Coming to Terms with Chinese Buddhism
A Reading of the Treasure Store Treatise
Publication Year: 2002
Published by: University of Hawai'i Press
This book grew out of a Ph.D. dissertation I submitted to the Department of Asian Languages and Cultures at the University of Michigan almost ten years ago. The passage of time has not diminished my debt to two exemplary scholars who supervised my training in Buddhist studies and sinology, Luis G
Conventions of Usage
Introduction: Prolegomenon to the Study of Medieval Chinese Buddhist Literature
The modern study of medieval Chinese religion has been divided broadly between two camps: the sinologists and the buddhologists. While the former often ignored Buddhism, the latter tended to ignore everything but. Such proclivities are not difficult to fathom. Sinologists were predisposed, by virtue of their historical and philological...
Part 1 The Historical and Cosmological Background
1 The Date and Provenance of the Treasure Store Treatise
The Treasure Store Treatise (Pao-tsang lun) is a short work, comprising a little less than seven pages in the Taishö edition of the Buddhist canon.1 The treatise is attributed to the early-fifth-century Mädhyamika exegete and disciple of Kumärajiva, Seng-chao (374–414), and the attribution appears to have gone unquestioned until the first half of the...
2 Chinese Buddhism and the Cosmology of Sympathetic Resonance
In my introduction I argued that the master narrative on which the study of Chinese Buddhism is based and the ubiquitous notion of “syncretism” often mask an essentialist conception of religious history—a reduction of complex social and ideological networks to interactions among discrete teachings, lineages, and schools. Categories such as Indian Buddhism, T’ang Ch’an, Chinese Pure Land,...
Part 2 Annotated Translation of the Treasure Store Treatise
Introduction to the Translation
...As is typical of Chinese literary prose, the Treasure Store Treatise makes liberal use of parallelism, including metrical, grammatical (lexical and syntactic), and phonic parallel constructions. The text also abounds in puns, rhymes, assonance, alliteration, and other euphonic devices. Such devices seem designed, at least in part, to display the author’s erudition and literary virtuosity. However, the parallelism of the Treasure Store Treatise is..
3 The Treasure Store Treatise Chapter One: The Broad Illumination of Emptiness and Being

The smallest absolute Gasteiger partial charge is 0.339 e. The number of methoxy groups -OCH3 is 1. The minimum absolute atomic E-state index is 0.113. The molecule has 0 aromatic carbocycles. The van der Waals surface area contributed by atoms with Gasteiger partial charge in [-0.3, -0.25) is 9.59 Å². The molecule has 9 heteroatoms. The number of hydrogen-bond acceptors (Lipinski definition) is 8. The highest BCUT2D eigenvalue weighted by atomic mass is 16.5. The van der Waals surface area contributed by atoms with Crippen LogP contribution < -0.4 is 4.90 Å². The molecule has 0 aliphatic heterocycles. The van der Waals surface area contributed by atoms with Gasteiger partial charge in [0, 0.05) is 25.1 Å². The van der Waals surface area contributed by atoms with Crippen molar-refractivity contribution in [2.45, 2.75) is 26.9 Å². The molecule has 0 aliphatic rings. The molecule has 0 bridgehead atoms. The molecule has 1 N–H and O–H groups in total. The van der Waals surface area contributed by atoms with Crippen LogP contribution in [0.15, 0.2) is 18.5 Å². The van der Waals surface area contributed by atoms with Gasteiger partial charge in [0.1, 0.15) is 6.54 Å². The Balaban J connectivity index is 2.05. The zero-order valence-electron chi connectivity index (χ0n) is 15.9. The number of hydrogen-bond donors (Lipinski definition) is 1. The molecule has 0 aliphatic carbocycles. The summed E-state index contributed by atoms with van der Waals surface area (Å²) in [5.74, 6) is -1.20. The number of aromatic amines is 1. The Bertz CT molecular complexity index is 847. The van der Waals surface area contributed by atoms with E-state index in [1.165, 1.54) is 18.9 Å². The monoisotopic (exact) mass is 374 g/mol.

The “treasure store” (pao-tsang) of the title exemplifies the hyperglossia— the complex interplay of often countervailing voices—that dominate the Treasure Store Treatise. The term “pao” (treasure) was used in antiquity to denote treasure objects held in the possession of a clan or royal household, particularly the royal house of Chou. The earliest such treasures were thought to have been bestowed by....
4 The Treasure Store Treatise Chapter Two: The Essential Purity of Transcendence and Subtlety
The first chapter of the Treasure Store Treatise ends with a quotation from the Vimalakirti-sütra, proclaiming the purity of a buddha-land to be a function of the purity of one’s own mind. Coming as it does after the literary excursions into the arcane cosmological labyrinth of the first chapter, this short quotation acts as an effective transition to the more classically Mahäyänist concerns of chapter 2. It also introduces...
5 The Treasure Store Treatise Chapter Three: The Empty Mystery of the Point of Genesis
...continues to develop the “Ch’annish” concerns of the previous chapter while punctuating the discourse with copious quotes from a variety of scriptures. However, insofar as extensive use is made of images and terminology culled from nominally Taoist sources, this chapter is closer in style to the first. It concludes with a summation of the entire treatise that is...
Appendix 1 On Esoteric Buddhism in China
Appendix 2 Scriptural Quotations in the Treasure Store Treatise
Publication Year: 2002
OCLC Number: 53119548
MUSE Marc Record: Download for Coming to Terms with Chinese Buddhism